New conservative Indian-American group supports Reps. Joe Walsh and Allen West

Jamie Weinstein Senior Writer
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Shalli Kumar is the founder and head of a recently revived Indian-American conservative political coalition that is primarily concerned about fiscal responsibility and reducing foreign aid to Pakistan.

“We simply don’t like the fact we have to borrow money from China,” Kumar, who runs an automation company and is the inventor of the French Fry computer that companies like McDonald’s use, told The Daily Caller.

“And then on top of that we have to borrow money from China and we give $4 billion a year to a country that is not helping us any way. It is really shooting at our soldiers and causing havoc in India.”

Kumar’s group, the National American Indian Coalition (NIAC), is currently small and heavily composed of Indian-American families from Illinois, though Kumar says it has expanded to include members in other states, especially Texas and New Jersey.

While their primary focus right now is educating Indian-American business leaders across the country so they can, in turn, meet and educate their local congressmen on issues of concern to the Indian-American community, Kumar says the group will ultimately be setting up a PAC and a super PAC.

Kumar himself was a supporter of Newt Gingrich during the presidential primary, and served as campaign chair for the former House speaker in Scott County, Iowa, where Kumar’s automation business has facilities. But when asked about Mitt Romney, Kumar said he and his organization are less than enthusiastic.

“We certainly don’t want President Obama to get re-elected,” Kumar said.

“In a way you sort of get forced into this position over there that you will possibly help Mr. Romney, but I wish Gov. Romney was not that overly cautious. He’s just overly cautious on everything.”

He said his group’s priorities this cycle will be helping in the re-election efforts of Reps. Joe Walsh of Illinois and Allen West of Florida.

“He’s very much aligned with all our issues on national defense, on fiscal responsibility,” Kumar said of West, who spoke at a NIAC-organized event on Capitol Hill focused on foreign aid to Pakistan recently.

As for Walsh, Kumar said he’s the group’s top priority, and they believe they can make a difference for Walsh in a close race in the newly remapped Illinois 8th Congressional District.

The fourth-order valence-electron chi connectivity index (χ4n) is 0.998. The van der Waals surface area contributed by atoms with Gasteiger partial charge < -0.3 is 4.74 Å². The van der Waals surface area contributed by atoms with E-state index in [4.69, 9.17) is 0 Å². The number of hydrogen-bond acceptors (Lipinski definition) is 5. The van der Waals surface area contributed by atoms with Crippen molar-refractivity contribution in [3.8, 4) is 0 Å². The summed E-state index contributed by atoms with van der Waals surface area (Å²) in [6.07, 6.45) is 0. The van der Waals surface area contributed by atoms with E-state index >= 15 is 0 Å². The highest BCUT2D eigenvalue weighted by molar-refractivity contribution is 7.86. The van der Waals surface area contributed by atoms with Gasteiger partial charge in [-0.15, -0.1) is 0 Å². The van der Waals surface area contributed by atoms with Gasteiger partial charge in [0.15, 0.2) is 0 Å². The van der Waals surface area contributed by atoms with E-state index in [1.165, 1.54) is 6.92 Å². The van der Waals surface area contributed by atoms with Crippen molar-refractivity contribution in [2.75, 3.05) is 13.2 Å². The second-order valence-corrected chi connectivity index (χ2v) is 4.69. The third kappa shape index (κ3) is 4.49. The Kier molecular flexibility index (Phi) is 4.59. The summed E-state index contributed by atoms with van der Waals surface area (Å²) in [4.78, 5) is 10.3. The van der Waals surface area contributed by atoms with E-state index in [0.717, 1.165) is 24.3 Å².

Kumar said Walsh’s remapped district has “30-plus something thousand Indian-American voters.” While in the past, he said they “either don’t vote or if they voted they voted Democrat,” Kumar believes that could change now that Walsh has “delved into the issues that are important to Indian-Americans.”

“You know, on fiscal side, business side, regulation, taxes — all those issues that are important to Indian-Americans,” he said.

“And on top of that, this Pakistan issue, he’s come to the forefront, he was the person organizing this event in D.C. And he’s also taken on another issue which became quite popular with Indian-Americans in his district besides across the country — that is one section of Indian-Americans that is Gujarati. And they love chief minister of Gujarat, Narendra Modi, who has been denied a visa to the U.S. in a totally … unprofessional, doesn’t make any sense, nonsense way.”

Kumar says he first got involved in politics to support Ronald Reagan in the early 1980s, along with other Indian-American families he knew in Illinois, as part of former New York Rep. Jack Kemp’s outreach program to minority communities. But Kumar says his activism didn’t last into the 1990s and he and his coalition went largely inactive until 2010, when he said he saw the country heading in the wrong direction.

“In a way we were excited to see the first non-white become a president of the country,” he said. “It was a matter of a little bit of a pride for us. We were not quite sure what his policies will be. And then eventually his policies became clearer and clearer and clearer with even the card check legislation he was proposing, so we decided to become active again.”

Kumar said it’s ultimately up to Republicans to court the Indian-American vote and coax them away from the Democratic Party.

“It really depends on the Republicans,” he said.

“When they get educated about this, that there is this group, they have, you know, just general impression that Indian-Americans are smart. They are doctors. That’s sort of the impression they have. But they do not know the demographics. If the Republican Party — and that is what my agenda is, the Republican Party — if the Republican Party goes out and has a really solid outreach program just like Jack Kemp had in ’80, then there will be a match-up because our values system is completely aligned on the conservative side.”

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